The sound mirrors – and this website – got a mention in the Observer’s travel section on 5 April 2009. The piece formed part of the Military sites” category in a series about Secret Britain – “All around us lie overgrown and forgotten sites with fascinating stories to tell, says Iain Sinclair”.
Acoustic mirrors, various locations
In the middle of a field in Kilnsea, Yorkshire there is a 15-foot-high concave concrete structure resembling a satellite dish. It’s actually an acoustic (or sound) mirror, used during the first world war to detect enemy engine sounds. They are a common fixture along the British coast, including at Kilnsea (OS map ref: TA 411167), Hythe in Kent (OS map ref: TR138344) and Denge on the Dungeness peninsula (OS map ref: TR070215), which recently featured in the new Prodigy music video, Invaders Must Die.
Julian Hanshaw won the 2008 Observer/Cape Graphic Short Story Prize with Sand Dunes and Sonic Booms, described by the Observer as a “haunting, evocative and beautifully drawn story”. It is set on the south coast, and at the Denge mirrors in particular.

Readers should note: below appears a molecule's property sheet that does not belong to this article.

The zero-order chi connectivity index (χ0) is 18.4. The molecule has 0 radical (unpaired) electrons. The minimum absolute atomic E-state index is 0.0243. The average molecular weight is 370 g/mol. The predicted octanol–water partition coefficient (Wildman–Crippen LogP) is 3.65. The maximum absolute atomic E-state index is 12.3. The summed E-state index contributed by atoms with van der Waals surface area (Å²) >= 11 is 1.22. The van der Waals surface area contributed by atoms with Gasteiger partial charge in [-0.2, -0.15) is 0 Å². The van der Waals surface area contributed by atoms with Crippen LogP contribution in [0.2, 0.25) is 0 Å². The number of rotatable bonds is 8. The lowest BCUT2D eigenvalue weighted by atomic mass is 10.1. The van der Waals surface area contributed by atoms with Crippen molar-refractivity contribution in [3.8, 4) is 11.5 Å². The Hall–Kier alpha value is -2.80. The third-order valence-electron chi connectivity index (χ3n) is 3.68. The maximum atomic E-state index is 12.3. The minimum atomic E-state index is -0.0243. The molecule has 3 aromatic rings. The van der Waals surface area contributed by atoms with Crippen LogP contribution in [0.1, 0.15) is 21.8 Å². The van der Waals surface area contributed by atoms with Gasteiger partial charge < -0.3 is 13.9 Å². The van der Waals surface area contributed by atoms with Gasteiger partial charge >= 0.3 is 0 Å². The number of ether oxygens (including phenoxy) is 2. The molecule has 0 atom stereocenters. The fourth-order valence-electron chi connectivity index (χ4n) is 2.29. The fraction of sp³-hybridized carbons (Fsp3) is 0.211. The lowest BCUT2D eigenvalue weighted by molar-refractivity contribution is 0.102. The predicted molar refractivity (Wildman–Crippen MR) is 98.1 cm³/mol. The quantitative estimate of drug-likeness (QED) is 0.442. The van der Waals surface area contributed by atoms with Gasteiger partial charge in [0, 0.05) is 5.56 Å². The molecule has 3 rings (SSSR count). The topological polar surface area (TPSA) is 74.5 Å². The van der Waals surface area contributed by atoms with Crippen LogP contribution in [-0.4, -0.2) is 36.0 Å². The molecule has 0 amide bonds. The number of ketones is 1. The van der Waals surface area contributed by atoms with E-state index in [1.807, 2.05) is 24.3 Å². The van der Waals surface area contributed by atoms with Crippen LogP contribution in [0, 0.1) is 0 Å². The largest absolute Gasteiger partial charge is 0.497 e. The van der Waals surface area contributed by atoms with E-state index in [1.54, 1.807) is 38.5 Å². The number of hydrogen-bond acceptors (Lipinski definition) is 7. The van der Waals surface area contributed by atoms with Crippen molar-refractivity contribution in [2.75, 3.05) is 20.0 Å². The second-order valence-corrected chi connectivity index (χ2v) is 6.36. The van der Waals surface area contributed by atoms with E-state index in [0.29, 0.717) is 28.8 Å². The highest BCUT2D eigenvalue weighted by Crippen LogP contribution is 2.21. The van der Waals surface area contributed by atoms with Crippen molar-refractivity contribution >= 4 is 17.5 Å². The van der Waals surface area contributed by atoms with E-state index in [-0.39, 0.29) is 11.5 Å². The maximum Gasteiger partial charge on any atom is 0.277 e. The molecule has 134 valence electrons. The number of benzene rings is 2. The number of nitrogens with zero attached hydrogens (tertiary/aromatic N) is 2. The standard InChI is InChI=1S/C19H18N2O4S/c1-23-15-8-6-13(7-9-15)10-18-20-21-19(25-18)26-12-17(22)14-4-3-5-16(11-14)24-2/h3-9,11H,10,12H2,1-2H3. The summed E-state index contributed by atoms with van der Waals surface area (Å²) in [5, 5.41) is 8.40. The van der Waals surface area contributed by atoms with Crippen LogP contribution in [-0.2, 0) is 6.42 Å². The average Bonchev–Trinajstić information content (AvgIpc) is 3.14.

We loved Hanshaw’s sense of time and place – an effect he achieved partly through a series of sepia frames illustrating the south coast. Hanshaw is an animator by training, and moved to Winchelsea, East Sussex from London three years ago. Since then he has become ‘mildly obsessed’ with the area, particularly the spectral and strange Dungeness. The idea for ‘Sand Dunes and Sonic Booms’ came after a visit to one of the south coast’s sound mirrors – primitive devices designed to detect and track military aircraft before the First World War (though the ones in Kent date from the 1930s).
Source: The Observer 2009-11-09
You can read the story here: Sand Dunes & Sonic Booms.